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Cpt. Alexander Brotherton drinks the first cup of water after it is certified by the Barbourville water plant. Sgt. Earl Cooper is the Noncommissioned Officer In Charge of the water section for the Distribution Company, 149th Brigade Support Battalion. His team is capable of producing 1,500 gallons of clean water per hour. (U.S. Army National Guard Photo by Maj Carla Raisler, KYARNG/Released)
Spc. Chase Byrum, petroleum supply specialist (92F), with Distribution Company, 149th Brigade Support Battalion fuels an M978A4 HEMTT Tanker at Harold L. Disney training area, June 5, 2016 in preparation for a Logistics Package (LOGPAC) convoy. (U.S. Army National Guard Photo by Maj Carla Raisler, KYARNG/Released)
A Logistics Package (LOGPAC) convoy, from the 149th Brigade Support Battalion, prepares to travel 250 miles from Artemus to Greenville, Kentucky to deliver water, fuel, and Meals Ready to Eat (MREs) to other Kentucky National Guard units conducting annual training June 5, 2016. (U.S. Army National Guard Photo by Maj Carla Raisler, KYARNG/Released)
| June 16, 2016
149th Brigade Support Battalion delivers
By Maj. Carla Raisler
133rd Mobile Public Affairs Detachment
ARTEMUS, Ky. –
It takes an entire battalion to support the critical mission of delivering supplies to units across the state. One of the mission critical tasks is water purification.
The team that operates the Tactical Water Purification System (TWPS) is the only one of its kind remaining in the Kentucky National Guard. This is the first time the unit is conducting collective training to produce clean water and deliver it by military convoy to Greenville, Kentucky nearly 250 miles from its point of origin at the Harold L. Disney Training Site in Artemus.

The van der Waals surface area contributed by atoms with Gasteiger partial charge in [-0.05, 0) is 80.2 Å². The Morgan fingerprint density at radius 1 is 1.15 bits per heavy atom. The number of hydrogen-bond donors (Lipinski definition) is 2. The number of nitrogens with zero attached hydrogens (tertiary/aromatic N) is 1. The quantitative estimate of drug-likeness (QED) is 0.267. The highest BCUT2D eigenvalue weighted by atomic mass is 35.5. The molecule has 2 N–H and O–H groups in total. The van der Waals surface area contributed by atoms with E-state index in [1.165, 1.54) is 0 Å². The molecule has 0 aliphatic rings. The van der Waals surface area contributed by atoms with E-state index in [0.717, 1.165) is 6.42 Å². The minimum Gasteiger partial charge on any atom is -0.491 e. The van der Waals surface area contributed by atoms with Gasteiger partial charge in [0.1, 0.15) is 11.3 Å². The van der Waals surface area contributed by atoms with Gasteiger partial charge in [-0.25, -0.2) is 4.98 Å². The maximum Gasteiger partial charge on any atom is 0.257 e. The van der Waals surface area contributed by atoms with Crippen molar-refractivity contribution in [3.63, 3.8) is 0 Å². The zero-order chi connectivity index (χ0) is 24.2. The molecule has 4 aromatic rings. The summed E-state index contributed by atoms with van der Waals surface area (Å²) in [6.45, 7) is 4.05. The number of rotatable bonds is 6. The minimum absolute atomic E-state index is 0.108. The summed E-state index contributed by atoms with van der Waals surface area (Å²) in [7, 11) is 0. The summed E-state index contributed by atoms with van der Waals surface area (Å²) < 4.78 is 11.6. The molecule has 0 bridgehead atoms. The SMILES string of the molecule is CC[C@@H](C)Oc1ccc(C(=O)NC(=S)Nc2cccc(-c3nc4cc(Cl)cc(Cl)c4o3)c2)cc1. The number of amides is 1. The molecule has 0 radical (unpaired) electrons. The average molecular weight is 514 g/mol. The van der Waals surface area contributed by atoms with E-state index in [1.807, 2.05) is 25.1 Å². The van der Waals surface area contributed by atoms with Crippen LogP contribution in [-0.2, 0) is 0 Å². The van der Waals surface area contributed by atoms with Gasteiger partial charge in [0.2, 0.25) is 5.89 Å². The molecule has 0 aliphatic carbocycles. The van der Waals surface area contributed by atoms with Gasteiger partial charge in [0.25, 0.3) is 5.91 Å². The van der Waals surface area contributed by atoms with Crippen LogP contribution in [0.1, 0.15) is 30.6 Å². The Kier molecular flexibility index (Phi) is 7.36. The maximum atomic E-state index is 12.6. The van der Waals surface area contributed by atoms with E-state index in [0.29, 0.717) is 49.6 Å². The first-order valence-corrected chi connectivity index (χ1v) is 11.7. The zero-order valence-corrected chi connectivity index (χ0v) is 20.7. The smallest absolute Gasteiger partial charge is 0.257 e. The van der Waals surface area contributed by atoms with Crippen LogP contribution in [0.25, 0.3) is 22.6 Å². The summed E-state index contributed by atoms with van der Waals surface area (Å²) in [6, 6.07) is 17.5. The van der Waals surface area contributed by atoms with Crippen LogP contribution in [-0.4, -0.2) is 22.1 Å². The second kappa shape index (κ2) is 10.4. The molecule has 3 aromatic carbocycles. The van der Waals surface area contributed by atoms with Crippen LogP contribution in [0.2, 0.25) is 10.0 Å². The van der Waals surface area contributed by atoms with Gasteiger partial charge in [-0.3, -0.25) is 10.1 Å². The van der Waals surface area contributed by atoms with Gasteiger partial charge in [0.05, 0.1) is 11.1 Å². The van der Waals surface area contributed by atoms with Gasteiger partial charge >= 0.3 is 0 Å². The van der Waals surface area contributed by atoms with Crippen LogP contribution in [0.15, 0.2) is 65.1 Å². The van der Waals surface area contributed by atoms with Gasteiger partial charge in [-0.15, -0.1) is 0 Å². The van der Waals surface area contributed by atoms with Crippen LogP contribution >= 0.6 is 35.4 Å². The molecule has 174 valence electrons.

Sgt. Earl Cooper, a water treatment specialist with the Distribution Company explains the process of setting up and running the TWPS in a field environment.
“The setup and operation takes three people and can produce 1,500 gallons of clean water per hour for up to 20 hours a day,” said Cooper. “In this setup our biggest challenge was to figure out how to pull the water all the way up this hill,’ motioning to a 100 foot slope, dense with vegetation, leading down to the Cumberland River.
In order to pull the water up the 100 foot slope, a diesel powered hose is used. This provides enough suction to get the water into the first holding bag.
Once the water goes through the purification process it is certified by Barbourville’s water treatment plant. Eric Trent, an analyst with the water treatment plant, tests the sample with Colilert-18, which simultaneously detects both total coliforms and Escherichia coli in the water.
“It takes 18 hours to test the water,” Trent says. “It has to test negative for any bacteria to be considered safe.”
The ability to provide potable water to Soldiers in the field and to civilians during declared emergencies is essential to maintaining and sustaining life, explains Lt. Col. Kevin Jones, commander 149th Brigade Support Battalion.